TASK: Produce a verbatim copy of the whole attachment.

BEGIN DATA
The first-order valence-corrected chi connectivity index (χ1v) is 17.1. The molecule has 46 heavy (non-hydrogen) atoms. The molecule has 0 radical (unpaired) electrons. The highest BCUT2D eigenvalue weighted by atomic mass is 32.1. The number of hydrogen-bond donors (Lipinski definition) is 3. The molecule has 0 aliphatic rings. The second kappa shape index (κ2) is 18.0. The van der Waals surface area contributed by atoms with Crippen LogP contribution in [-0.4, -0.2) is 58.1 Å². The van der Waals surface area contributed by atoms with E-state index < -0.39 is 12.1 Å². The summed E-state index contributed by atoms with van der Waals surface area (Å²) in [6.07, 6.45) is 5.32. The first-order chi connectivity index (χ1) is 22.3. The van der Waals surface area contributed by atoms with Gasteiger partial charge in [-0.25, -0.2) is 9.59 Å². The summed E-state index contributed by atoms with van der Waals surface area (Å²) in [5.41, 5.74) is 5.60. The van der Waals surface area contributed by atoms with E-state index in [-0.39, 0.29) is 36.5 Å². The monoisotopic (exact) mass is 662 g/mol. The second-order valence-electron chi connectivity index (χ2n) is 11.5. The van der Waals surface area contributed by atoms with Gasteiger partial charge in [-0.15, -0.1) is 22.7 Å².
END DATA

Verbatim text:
The first-order valence-corrected chi connectivity index (χ1v) is 17.1. The molecule has 46 heavy (non-hydrogen) atoms. The molecule has 0 radical (unpaired) electrons. The highest BCUT2D eigenvalue weighted by atomic mass is 32.1. The number of hydrogen-bond donors (Lipinski definition) is 3. The molecule has 0 aliphatic rings. The second kappa shape index (κ2) is 18.0. The van der Waals surface area contributed by atoms with Crippen LogP contribution in [-0.4, -0.2) is 58.1 Å². The van der Waals surface area contributed by atoms with E-state index < -0.39 is 12.1 Å². The summed E-state index contributed by atoms with van der Waals surface area (Å²) in [6.07, 6.45) is 5.32. The first-order chi connectivity index (χ1) is 22.3. The van der Waals surface area contributed by atoms with Gasteiger partial charge in [-0.25, -0.2) is 9.59 Å². The summed E-state index contributed by atoms with van der Waals surface area (Å²) in [5.41, 5.74) is 5.60. The van der Waals surface area contributed by atoms with E-state index in [-0.39, 0.29) is 36.5 Å². The monoisotopic (exact) mass is 662 g/mol. The second-order valence-electron chi connectivity index (χ2n) is 11.5. The van der Waals surface area contributed by atoms with Gasteiger partial charge in [-0.15, -0.1) is 22.7 Å².